There are limitations. The regulations are not applicable to products which are subject to federal and/or other state oversight which would “pre-empt” their enforcement. Exactly what these statutes and/or regulations are is not made clear by the regulations, and will be subject to some dispute. Likewise, manufacturers do not need to disclose trade secret information. However, the burden is on the manufacturer to establish that trade secret protection is necessary.
The regulations propounded by the DTSC provide a complicated and detailed regulatory scheme for enforcement of the Green Chemistry Initiative. Manufacturers and distributors should consult counsel and their product, science and engineering staffs to determine whether they can suggest improvements and alterations in the draft rules. Informal comments are due by July 15, 2010. The DTSC will then amend the proposed regulations and formally publish them for 45 days of public comment pursuant to the California Administrative Procedures Act. The California offices of Hinshaw & Culbertson LLP include attorneys familiar with consumer product regulation in California.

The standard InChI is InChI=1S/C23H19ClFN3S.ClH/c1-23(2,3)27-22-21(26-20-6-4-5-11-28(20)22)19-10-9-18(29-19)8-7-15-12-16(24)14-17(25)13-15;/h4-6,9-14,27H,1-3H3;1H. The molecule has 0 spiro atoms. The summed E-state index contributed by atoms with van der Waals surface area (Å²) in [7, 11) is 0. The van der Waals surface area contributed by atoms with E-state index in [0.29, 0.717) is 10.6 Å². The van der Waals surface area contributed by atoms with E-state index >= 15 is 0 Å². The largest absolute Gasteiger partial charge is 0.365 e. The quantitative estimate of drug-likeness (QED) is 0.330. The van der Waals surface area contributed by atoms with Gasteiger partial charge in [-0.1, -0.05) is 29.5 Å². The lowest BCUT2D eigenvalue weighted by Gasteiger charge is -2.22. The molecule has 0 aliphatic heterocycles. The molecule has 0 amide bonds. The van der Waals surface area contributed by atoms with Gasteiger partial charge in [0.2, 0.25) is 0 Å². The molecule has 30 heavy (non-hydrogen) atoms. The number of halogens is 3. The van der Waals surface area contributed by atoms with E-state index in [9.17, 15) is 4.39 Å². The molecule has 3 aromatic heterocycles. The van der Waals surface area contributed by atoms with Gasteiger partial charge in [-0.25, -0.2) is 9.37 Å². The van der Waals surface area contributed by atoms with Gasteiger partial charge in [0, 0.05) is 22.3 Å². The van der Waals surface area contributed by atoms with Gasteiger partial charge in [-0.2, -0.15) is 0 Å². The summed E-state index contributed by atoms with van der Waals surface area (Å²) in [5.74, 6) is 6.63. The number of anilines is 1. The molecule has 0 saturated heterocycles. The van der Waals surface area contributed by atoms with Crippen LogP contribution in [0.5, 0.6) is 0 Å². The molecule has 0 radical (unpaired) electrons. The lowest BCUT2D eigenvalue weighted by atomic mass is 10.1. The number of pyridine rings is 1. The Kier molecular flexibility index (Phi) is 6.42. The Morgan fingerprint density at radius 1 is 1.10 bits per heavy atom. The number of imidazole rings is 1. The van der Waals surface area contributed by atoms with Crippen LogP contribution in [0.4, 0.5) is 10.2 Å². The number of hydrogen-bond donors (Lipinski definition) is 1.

For further information, please contact Frederick J. Ufkes, Harvey M. Sheldon or your regular Hinshaw attorney.
This alert has been prepared by Hinshaw & Culbertson LLP to provide information on recent legal developments of interest to our readers. It is not intended to provide legal advice for a specific situation or to create an attorney-client relationship.